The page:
Something to keep in mind is that you are the ambassador to train people how to treat you. If you behave unsure about your condition, or if you communicate that you are uncomfortable discussing your condition, you may trigger the person you are speaking too to be just as unsure and uncomfortable about you. If you communicate your situation with self-love, and demonstrate that you are accepting of your situation, you will influence others to feel the same way about you.
For this to work, please make sure that you are as knowledgeable about your mental health issues as you can be, and help the person you are dating better support and assist you by clearly communicating your emotional needs, and boundaries (as the case may be).
Now then, if you do NOT want information of your mental illness to become public domain, then you will have to work a little harder at screening the person you are dating to see if they are trustworthy enough to share this information as well as have the capacity of compassion and understanding. This means that during conversations in the early stages of dating, you must test the person by asking them questions that will reveal how they feel about your mental illness without revealing that you have it. For example, if a particular artist or performer has the same mental illness as you, you can start out by a conversation of the album or movie that person appeared on. Lead that conversation from the art, to the person, and mention in casual conversation the mental health issues of that person.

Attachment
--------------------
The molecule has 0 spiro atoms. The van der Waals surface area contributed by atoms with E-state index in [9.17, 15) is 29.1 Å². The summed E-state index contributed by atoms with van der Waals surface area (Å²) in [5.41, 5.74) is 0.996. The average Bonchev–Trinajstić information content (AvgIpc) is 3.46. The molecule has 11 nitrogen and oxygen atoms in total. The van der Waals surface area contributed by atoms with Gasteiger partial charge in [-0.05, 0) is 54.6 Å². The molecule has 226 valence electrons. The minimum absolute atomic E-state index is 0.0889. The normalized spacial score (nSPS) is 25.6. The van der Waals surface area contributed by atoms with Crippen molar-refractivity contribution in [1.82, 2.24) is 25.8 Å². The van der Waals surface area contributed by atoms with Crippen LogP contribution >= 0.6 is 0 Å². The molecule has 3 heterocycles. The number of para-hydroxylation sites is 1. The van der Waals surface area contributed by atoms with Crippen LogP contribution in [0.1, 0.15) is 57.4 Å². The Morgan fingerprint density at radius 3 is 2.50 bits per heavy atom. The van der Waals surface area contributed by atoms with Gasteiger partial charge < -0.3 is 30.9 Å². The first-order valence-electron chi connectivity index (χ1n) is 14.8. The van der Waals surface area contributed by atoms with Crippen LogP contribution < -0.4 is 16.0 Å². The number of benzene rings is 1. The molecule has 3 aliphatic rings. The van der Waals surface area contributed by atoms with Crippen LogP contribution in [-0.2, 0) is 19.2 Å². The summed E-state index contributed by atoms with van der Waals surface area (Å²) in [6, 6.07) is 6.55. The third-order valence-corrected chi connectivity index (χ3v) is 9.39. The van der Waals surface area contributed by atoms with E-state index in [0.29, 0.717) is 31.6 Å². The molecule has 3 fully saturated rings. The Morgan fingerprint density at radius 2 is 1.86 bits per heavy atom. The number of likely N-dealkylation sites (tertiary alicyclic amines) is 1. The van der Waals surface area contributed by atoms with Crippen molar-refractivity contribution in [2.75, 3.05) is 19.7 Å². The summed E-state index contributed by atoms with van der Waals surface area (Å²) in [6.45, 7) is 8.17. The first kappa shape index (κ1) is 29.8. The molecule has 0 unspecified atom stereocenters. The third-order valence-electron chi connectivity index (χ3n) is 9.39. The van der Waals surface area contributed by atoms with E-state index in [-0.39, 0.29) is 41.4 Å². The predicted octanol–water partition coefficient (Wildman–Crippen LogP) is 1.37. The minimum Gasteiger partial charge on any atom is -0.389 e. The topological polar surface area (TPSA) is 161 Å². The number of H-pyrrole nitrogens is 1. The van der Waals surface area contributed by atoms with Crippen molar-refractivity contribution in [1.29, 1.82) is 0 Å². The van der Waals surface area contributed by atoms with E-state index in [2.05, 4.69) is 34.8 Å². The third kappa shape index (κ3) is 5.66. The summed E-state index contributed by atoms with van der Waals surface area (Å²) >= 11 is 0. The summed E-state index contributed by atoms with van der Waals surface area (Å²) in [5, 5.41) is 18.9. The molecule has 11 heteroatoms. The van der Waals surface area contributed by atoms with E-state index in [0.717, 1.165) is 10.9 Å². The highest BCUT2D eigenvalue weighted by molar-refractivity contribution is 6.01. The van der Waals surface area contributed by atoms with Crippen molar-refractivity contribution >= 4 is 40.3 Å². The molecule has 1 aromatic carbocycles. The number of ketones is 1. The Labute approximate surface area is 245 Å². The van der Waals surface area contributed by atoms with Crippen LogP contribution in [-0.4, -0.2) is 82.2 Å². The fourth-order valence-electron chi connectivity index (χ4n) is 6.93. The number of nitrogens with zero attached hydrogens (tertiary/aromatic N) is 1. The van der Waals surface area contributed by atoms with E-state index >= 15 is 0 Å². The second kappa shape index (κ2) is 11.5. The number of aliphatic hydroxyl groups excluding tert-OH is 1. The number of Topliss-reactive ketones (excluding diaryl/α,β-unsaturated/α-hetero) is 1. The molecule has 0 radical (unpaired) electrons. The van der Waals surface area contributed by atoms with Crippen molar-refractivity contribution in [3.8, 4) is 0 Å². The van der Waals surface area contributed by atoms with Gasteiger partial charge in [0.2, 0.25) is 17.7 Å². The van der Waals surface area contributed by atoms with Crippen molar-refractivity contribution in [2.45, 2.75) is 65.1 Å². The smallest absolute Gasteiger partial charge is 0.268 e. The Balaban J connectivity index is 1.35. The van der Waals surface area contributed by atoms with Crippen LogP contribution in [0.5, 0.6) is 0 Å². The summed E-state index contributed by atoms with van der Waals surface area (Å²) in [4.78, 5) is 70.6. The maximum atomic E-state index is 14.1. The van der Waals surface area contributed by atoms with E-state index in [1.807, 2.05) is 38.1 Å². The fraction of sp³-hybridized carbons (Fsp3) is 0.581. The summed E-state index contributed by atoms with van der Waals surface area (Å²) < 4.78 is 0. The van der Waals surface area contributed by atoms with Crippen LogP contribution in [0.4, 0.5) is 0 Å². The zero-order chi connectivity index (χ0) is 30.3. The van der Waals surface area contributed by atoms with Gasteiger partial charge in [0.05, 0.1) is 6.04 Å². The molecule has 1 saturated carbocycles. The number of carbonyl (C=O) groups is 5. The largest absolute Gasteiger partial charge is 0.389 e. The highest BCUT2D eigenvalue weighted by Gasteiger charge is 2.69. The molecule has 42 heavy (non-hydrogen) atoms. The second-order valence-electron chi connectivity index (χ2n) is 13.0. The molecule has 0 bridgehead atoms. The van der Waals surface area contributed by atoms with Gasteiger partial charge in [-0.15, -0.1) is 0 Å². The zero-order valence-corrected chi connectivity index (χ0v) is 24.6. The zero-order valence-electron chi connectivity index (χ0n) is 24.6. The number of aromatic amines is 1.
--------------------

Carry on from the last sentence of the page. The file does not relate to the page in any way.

Then gauge the reaction of your date.
If your date talks about coping with mental illness with compassion and understanding, it is a sign you may be able to share secret parts of yourself with that person later on. If your date reacts in a very negative way where you do not feel safe reveal your secret to them, it is a sign you likely should not continue dating the person at all.
For example, if you want to know if the person you are dating can be open to talking about your depression, anxiety and your past suicide attempt, you can start by bringing up your favorite movies starring the late actor Robin Williams. From talking about the movies, to a discussion about the star himself who was publicly known for dealing with mental illness, that tragically took his own life in 2014, how your date reacts and discusses mental health will reveal if you are with a compatible partner. (P.S. I miss Robin Williams, forever my Mork).
Two warnings to the people that need to keep their mental health issues a secret from the people they date.